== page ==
One strange example of dishabituation is the 'Bowery El Phenomenon.' The Bowery El was a train that ran through a neighborhood in New York in the 1960s. The train would pass by a lot of apartment buildings at 2am. Then, the 2am train stopped running. For about two weeks, police received a lot of calls from residents of the apartments around that time. Strangely, though, many of those calls were false alarms. It's believed that people woke up in the middle of the night, alarmed, because they were so used to hearing the train pass that the lack of train noises woke them up.
A similar response to dishabituation is sensitization, in which you learn to respond strongly to a stimulus you may otherwise ignore or one that you may respond to, but just a little bit. If you've had a bad experience with a particular kind of alcohol and vowed never to drink it again, you've experienced sensitization. Dishabituation and sensitization may sound like the same thing, but sensitization differs in that the reaction to the stimulus is new, not a reclaiming of a reaction that may otherwise have existed. Sensitization can be very general, meaning that you might be attuned to many stimuli, while habituation and dishabituation are quite specific to a particular stimulus. Animal studies show that dishabituation and sensitization seem to be governed by entirely different neural processes.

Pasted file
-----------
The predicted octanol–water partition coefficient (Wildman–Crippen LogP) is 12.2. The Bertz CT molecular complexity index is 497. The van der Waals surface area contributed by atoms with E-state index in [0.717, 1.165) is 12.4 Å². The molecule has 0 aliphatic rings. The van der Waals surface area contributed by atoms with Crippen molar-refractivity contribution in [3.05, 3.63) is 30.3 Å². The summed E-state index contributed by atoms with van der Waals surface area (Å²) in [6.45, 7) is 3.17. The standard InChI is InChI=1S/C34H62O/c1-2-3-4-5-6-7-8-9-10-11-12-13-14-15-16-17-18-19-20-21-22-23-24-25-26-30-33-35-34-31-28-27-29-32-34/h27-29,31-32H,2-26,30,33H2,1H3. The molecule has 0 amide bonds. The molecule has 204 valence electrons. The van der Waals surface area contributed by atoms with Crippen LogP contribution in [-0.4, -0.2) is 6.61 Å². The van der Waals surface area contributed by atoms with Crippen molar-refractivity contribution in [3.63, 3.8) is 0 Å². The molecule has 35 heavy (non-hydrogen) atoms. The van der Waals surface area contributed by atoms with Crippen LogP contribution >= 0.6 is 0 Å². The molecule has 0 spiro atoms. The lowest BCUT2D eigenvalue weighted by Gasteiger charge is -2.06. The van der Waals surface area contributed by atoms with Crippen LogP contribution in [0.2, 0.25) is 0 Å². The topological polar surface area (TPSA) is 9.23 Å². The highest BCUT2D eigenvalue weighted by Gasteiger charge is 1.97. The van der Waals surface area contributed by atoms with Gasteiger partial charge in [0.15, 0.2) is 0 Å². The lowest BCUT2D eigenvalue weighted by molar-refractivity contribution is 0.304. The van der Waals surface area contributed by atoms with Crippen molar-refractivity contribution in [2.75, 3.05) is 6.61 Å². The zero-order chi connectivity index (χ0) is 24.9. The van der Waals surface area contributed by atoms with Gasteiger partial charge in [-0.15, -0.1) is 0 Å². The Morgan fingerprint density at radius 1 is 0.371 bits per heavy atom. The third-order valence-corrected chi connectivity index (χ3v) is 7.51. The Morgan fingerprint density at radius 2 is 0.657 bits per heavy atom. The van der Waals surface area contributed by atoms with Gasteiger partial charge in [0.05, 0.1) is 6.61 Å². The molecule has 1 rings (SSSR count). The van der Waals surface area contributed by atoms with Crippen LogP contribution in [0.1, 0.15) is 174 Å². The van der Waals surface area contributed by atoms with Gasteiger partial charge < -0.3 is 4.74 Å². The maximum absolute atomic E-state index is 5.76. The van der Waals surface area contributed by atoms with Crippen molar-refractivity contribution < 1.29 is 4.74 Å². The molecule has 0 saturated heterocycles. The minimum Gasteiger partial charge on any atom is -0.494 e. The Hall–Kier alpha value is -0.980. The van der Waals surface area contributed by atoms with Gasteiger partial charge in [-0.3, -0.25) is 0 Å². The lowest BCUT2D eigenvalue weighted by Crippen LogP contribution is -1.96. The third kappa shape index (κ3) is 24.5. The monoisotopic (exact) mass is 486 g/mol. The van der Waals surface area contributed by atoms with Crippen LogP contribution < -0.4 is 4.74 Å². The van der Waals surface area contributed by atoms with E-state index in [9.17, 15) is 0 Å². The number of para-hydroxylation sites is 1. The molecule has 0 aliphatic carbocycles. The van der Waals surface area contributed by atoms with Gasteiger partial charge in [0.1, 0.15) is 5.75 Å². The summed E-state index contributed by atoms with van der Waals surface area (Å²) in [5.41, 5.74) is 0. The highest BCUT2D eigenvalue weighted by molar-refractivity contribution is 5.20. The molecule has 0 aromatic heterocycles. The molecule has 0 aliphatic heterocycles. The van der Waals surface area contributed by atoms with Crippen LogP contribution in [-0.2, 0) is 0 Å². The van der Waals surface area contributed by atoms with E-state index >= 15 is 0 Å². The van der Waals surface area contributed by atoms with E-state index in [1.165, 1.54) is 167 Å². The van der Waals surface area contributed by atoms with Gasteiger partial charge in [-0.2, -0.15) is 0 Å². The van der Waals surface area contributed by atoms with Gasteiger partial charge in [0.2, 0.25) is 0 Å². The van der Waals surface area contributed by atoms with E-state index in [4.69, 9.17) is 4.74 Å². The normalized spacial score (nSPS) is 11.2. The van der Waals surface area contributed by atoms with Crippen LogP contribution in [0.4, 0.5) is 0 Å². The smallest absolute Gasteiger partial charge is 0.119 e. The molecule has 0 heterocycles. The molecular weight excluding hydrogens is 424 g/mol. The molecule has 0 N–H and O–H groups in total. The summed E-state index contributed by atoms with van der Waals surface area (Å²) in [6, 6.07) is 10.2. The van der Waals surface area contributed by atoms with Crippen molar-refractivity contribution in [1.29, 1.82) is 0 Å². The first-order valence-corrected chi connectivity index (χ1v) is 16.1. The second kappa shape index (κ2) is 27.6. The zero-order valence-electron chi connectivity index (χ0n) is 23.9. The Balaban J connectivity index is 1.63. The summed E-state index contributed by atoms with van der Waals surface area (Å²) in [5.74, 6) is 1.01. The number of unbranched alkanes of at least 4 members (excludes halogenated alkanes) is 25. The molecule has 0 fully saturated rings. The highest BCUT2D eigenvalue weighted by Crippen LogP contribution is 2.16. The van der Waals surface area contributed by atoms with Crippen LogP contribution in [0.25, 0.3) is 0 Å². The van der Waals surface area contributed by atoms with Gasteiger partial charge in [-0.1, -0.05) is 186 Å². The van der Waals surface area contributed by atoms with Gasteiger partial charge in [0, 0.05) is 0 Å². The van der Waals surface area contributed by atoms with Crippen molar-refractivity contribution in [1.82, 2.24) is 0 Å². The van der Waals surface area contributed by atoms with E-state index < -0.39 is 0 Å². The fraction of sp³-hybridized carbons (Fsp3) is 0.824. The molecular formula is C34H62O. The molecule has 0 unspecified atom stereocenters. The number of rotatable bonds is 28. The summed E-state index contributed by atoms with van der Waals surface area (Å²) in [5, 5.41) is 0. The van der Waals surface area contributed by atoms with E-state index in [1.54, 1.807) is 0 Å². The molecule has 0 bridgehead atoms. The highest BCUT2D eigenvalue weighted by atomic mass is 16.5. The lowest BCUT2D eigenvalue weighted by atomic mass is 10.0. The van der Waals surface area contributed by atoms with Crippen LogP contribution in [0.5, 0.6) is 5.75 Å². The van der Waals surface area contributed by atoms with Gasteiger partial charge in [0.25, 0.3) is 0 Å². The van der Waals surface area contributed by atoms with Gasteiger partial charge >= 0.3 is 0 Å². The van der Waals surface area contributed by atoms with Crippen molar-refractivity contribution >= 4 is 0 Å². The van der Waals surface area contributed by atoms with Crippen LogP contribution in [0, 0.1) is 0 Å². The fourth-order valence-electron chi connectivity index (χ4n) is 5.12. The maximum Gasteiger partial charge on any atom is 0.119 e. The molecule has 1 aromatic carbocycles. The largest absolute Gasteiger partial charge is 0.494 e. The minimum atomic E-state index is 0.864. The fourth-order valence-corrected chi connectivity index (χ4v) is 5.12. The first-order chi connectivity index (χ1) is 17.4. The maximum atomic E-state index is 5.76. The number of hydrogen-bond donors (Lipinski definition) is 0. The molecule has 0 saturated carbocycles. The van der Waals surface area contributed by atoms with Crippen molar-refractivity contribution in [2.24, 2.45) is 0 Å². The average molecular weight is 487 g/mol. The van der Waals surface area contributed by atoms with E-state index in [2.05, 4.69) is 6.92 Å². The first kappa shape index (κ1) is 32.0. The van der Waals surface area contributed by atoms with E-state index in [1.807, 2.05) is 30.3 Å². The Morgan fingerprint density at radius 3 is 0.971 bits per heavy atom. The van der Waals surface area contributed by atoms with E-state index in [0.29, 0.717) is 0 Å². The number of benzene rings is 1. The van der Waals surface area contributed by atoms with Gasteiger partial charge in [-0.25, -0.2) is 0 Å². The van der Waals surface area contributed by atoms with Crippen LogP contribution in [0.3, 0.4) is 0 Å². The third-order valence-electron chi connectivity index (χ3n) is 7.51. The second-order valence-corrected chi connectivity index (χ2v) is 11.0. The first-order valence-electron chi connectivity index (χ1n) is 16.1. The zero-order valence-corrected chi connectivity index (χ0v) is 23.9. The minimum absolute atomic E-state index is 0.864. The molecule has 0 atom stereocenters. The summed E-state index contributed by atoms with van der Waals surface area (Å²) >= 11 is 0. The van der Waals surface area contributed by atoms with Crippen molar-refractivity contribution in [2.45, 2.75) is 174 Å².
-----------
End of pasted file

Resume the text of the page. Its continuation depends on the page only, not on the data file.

Habituation and Wildlife
You need habituation, and so do animals! Birds and squirrels don't have time to re-learn what stimuli to respond to every morning either. Habituation is so important that it's even been found in sea slugs (Aplysia californica), which are not normally known for their intellectual nature.
But more and more, animals are becoming habituated to human-made situations. This can be harmful to them. For example, it's been found that animals near military training activities can become habituated to the noise. This can interfere with their ability to avoid danger or find mates.
However, habituation isn't all bad. Bald eagles (Haliaeetus leucocephalus), for example, are in the process of becoming more habituated to humans. This could be dangerous to the eagles (although killing a bald eagle is illegal in the US). But it also means that the eagles have access to more nesting sites.